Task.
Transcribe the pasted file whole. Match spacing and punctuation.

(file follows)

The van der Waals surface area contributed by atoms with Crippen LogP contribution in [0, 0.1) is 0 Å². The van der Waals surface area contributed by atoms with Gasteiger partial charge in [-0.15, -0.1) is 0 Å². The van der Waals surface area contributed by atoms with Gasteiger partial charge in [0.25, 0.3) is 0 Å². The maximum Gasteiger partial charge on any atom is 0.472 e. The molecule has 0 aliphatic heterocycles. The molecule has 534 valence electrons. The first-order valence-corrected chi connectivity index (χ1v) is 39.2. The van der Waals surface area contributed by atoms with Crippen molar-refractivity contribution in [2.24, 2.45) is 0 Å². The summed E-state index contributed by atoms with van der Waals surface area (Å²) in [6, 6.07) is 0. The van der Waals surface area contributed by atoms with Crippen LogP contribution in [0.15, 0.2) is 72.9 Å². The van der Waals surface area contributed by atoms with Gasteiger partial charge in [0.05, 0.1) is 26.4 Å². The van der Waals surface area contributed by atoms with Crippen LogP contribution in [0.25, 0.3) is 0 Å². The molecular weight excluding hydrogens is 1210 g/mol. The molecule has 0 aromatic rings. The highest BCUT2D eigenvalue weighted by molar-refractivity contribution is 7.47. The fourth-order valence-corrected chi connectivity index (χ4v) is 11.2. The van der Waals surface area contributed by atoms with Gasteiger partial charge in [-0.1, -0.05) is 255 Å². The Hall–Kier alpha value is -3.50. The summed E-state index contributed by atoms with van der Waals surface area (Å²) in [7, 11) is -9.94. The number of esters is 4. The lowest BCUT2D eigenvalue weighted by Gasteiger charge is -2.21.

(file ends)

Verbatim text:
The van der Waals surface area contributed by atoms with Crippen LogP contribution in [0, 0.1) is 0 Å². The van der Waals surface area contributed by atoms with Gasteiger partial charge in [-0.15, -0.1) is 0 Å². The van der Waals surface area contributed by atoms with Gasteiger partial charge in [0.25, 0.3) is 0 Å². The maximum Gasteiger partial charge on any atom is 0.472 e. The molecule has 0 aliphatic heterocycles. The molecule has 534 valence electrons. The first-order valence-corrected chi connectivity index (χ1v) is 39.2. The van der Waals surface area contributed by atoms with Crippen molar-refractivity contribution in [2.24, 2.45) is 0 Å². The summed E-state index contributed by atoms with van der Waals surface area (Å²) in [6, 6.07) is 0. The van der Waals surface area contributed by atoms with Crippen LogP contribution in [0.15, 0.2) is 72.9 Å². The van der Waals surface area contributed by atoms with Gasteiger partial charge in [0.05, 0.1) is 26.4 Å². The van der Waals surface area contributed by atoms with Crippen LogP contribution in [0.25, 0.3) is 0 Å². The molecular weight excluding hydrogens is 1210 g/mol. The molecule has 0 aromatic rings. The highest BCUT2D eigenvalue weighted by molar-refractivity contribution is 7.47. The fourth-order valence-corrected chi connectivity index (χ4v) is 11.2. The van der Waals surface area contributed by atoms with Gasteiger partial charge in [-0.1, -0.05) is 255 Å². The Hall–Kier alpha value is -3.50. The summed E-state index contributed by atoms with van der Waals surface area (Å²) in [7, 11) is -9.94. The number of esters is 4. The lowest BCUT2D eigenvalue weighted by Gasteiger charge is -2.21.